Balance sheets and income statements are two fundamental tools used in financial accounting. Using these tools, business owners can see the overall value of their business and its assets. However, a balance sheet differs from an income statement in several ways. To learn more about balance sheet vs income statement and the nuances distinguishing them from each other, continue reading.
Balance Sheet vs Income Statement
Also known as a statement of financial position, a balance sheet is a financial statement that shows the business’s assets, debt, liabilities and shareholder equity. It’s typically analyzed using a formula of liabilities + shareholder equity = assets. The balance sheet lists the business’s assets first, revealing the business’s cash on hand, investments, accounts receivable, inventory, prepaid expenses, property, intangible assets, etc.
The second part of a balance sheet consists of liabilities and ownership equity. Usually, the business’s assets are displayed on the left column of the balance sheet, whereas the business’s liabilities and ownership equity are displayed on the right column. Examples of liabilities on a balance sheet include accounts payable, deferred tax, unearned revenue, interest, promissory notes, etc.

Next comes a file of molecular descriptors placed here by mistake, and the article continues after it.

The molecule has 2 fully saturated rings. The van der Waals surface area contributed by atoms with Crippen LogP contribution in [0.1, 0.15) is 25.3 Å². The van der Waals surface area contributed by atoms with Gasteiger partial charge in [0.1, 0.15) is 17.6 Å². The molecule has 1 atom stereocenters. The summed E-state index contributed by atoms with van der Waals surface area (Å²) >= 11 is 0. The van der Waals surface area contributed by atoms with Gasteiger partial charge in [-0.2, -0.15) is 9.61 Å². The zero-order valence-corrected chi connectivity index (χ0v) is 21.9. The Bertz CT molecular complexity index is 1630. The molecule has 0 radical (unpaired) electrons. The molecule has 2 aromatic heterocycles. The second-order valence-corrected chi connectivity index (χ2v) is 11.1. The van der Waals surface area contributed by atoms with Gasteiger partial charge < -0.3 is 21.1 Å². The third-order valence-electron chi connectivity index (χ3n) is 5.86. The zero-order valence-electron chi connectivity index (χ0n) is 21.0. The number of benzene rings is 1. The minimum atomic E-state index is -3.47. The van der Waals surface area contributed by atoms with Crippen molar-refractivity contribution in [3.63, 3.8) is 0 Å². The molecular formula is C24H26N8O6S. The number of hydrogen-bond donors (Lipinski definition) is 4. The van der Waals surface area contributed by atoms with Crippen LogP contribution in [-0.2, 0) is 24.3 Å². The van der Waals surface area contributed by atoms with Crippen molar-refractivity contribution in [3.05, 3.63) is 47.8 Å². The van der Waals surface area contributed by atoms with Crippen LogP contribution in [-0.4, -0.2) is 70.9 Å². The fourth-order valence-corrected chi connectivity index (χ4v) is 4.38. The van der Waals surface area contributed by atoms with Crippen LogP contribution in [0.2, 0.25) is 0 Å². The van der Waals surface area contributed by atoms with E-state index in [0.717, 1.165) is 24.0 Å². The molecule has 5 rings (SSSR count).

An income statement, on the other hand, reveals the business’s revenue and expenses during a specified period. Also known as a profit and loss statement, it’s used to determine the overall financial health of a business. Income statements indicate how revenue is converted into net income after expenses have been accounted for.
With income statements, the cost of goods sold is matched with sales to calculate gross profit. This statement also reveals operating profit by deducting operating expenses from this number.
So, how do they differ? Among other things, an income statement reveals revenue and expenses during a particular period of time, whereas a balance sheet reveals revenue and expenses at a specific moment.
Furthermore, income statements are essential when seeking business funding, a loan, or some other form of monetary investment, as it reveals whether a business gained money or lost money during the reported period.
Both income statements and balance sheets are beneficial tools in small business accounting. In addition to balance sheets and income statements, there’s also a third financial statement: cash flow statements. Cash flow statements, as the name suggests, reveal the business’s cash transactions.